Home Fleche-texte-grisPosts Fleche-texte-gris "Foreword" Architectures Wallonie-Bruxelles # 2 Inventories 2013-2016
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Xavier Lelion et Anne Sophie Nottebaert

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Architectures Wallonie-Bruxelles Inventaires # 2 Inventories 2013-2016


"Foreword" Architectures Wallonie-Bruxelles # 2 Inventories 2013-2016

Since it came out, the publication Inventaires is an opportunity to react to, evaluate and account for architecture and its creators in Wallonia and Brussels.

The period 2013-2016 was marked by the presence of our architects in the media in Belgium and abroad. Publications, exhibitions, and participation welcomed in the biennials... The confidence in our project creators has started to grow. This view from outside speaks to us about an engaged, well-constructed architecture, with a rather low budget. This connection to a particular ethic serving the sponsor is often prioritised. The dynamic materializes by the opening up to international architects, who are important to compete with.

During this (international) period of questioning, we are searching for leads for the future. How can we give form to, and produce, an architecture which is “in line” with social, environmental and formal challenges?

We tried to organise our inventory by the plurality of the documentary sources, of the testimonies collected, and also by the view of different authors from different media, namely writing, drawing, comics, and photography following new forms of journalism which are “the 1”, mooks such as Revue XXI, 24h01 or Médor here.

As directors of Inventaires #2, we concentrated on the form so that the investigation of the terrain, the confrontation with the realisation, and the testimony of the reception of the architecture by the users would be possible. From now on, the short-lived activities (conferences, exhibitions) have been stopped; another condition to be included in the inventory is that the architect belongs to the Francophone Order of Architects.

The architecture unit, which promotes an architecture of the creator by implementing procedures for access to public procurement, and Wallonie-Bruxelles Architectures, which promotes Belgian Francophone architects internationally, are subject to editorial management on the same basis. It is a call for projects where the intentions and the way to do something (“manière de faire”, Jacques Rancière, 2000) are defined as well as the level of methodology of the survey of projects, as for the publication. We must welcome this risk taking of the sponsors who invite experimental opening towards other media and towards other authors who are outside of the classic field of architecture.

As for the previous Inventaire, the projects presented in the work are issued from a large survey. Attention was paid in particular to the type of order and the relations between architects, clients and occupants. This survey, which represented an important part of our work, generated observations shared in certain texts and comments of the jury. It allowed themes such as negotiation and interconnection between architecture and public space to be revealed which are included in this exhibition together with the publication of the book. The empirical approach at the heart of this survey was therefore very productive and rich in information.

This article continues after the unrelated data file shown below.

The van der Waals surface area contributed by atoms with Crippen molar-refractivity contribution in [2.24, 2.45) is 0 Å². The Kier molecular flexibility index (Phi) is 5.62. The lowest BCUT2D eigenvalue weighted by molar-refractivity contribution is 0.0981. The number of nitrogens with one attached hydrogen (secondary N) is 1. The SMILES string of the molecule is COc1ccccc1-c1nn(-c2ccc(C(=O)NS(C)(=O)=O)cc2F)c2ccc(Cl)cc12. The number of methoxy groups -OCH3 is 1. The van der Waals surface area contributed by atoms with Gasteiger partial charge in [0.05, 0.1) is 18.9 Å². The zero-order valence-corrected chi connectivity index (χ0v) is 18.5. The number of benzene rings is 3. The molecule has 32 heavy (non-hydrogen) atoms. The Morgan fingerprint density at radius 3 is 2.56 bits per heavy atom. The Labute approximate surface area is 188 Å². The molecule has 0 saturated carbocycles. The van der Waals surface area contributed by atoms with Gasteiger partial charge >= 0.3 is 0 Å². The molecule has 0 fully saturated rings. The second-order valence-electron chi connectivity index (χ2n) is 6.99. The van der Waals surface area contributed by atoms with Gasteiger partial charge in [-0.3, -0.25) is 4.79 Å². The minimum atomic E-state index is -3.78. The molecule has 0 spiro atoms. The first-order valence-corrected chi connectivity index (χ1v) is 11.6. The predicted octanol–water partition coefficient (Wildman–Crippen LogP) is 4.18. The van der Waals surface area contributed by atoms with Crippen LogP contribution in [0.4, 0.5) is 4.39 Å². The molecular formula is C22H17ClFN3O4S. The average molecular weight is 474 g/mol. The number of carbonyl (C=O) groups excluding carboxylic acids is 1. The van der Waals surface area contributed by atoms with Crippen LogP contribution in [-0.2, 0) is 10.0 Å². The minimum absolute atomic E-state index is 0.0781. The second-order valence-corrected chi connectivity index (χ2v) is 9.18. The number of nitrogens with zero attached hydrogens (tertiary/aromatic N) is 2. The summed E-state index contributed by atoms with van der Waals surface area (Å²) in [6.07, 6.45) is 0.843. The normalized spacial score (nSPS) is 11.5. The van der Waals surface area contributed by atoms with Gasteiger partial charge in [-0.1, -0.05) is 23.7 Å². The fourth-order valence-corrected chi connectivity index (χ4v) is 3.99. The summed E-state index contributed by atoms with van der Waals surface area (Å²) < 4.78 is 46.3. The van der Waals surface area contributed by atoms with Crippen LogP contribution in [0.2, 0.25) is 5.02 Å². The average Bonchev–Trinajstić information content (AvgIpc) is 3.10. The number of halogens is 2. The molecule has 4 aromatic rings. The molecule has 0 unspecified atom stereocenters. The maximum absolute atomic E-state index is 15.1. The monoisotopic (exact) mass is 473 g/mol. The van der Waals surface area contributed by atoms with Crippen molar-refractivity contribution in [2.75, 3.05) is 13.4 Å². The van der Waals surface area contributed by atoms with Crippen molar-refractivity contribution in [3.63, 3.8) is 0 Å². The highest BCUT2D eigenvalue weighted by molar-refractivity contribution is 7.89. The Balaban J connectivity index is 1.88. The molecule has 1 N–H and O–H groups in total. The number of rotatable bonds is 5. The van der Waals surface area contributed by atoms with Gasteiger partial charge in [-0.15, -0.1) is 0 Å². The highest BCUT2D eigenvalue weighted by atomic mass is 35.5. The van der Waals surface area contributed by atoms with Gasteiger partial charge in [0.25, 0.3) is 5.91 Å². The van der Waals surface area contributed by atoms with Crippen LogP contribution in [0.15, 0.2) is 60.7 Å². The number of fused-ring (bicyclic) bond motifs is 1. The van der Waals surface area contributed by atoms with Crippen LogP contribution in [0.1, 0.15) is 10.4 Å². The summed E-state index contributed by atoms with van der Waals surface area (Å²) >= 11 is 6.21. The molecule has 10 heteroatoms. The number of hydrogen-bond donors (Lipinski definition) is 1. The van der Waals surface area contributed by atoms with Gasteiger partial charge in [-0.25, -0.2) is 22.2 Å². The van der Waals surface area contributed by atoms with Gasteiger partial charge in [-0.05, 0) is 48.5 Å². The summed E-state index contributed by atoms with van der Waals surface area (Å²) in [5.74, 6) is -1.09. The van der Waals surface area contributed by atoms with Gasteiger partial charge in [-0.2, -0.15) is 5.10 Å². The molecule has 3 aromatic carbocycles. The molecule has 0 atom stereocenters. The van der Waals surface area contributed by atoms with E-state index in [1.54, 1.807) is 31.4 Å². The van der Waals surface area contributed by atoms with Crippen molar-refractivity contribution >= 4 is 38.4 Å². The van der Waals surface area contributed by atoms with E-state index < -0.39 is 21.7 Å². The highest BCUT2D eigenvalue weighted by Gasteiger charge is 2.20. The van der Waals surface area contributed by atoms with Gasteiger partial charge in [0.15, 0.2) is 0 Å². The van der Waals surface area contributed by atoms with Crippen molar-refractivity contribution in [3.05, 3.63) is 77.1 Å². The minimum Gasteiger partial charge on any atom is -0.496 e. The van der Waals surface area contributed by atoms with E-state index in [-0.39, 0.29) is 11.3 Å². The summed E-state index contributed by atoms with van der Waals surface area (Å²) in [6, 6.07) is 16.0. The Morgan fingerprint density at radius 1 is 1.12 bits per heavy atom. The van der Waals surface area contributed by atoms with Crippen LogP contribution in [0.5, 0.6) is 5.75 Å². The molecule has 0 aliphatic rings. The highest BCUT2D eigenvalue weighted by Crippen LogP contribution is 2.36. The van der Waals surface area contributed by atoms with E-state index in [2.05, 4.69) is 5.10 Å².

Inventaires #2 (the third edition after Inventaires #0 and Inventaires #1) picks up where the last left off, inspired by the exhortation of Françoise Fromonot who called for architectural critique to be revisited by proposing a fuller analysis, and giving insights into diverse orders. A critique which does not only treat the point of view of the architect, but which takes analyses and multiple testimonies into account, which is formulated as follows, and highlights the interest in the method and the form in research:

“[…] It is this way of considering architecture which generally prevails in criticism, founded on the presentation, the interpretation and possibly the evaluation of the strategy of the client in terms of the site and the program. It [...] is more often practised in professional reviews, above all those read by those who are published in them: the architects. […] Most often, it neglects to support its subject with facts and arguments from different registers to those which it rightly or wrongly believes to be the most natural: the commentary of the project. Not that this exercise is useless, as it can do justice to the role and to the contribution of a neglected profession. [...] The response to a question which calls for polyphony cannot be unequivocal.

The idea, which has been suggested many times, that an inventory is a snapshot of production in a territory (Inventaires #1, Belgian prize for architecture A+) is therefore not fully adapted to this edition here. If we follow the analogy with image vocabulary, our inventory is more similar to a long take in its duration. A long take made in two movements,: surveying and classification determined by the international jury (October 2015-February 2016) and then the comments of the jury who handover to the contributors (writers, photographers and comic authors) by proposing a personal reading for you (February 2016-October 2016).
Abstract of the foreword written by Xavier Lelion and Anne Sophie Nottebaert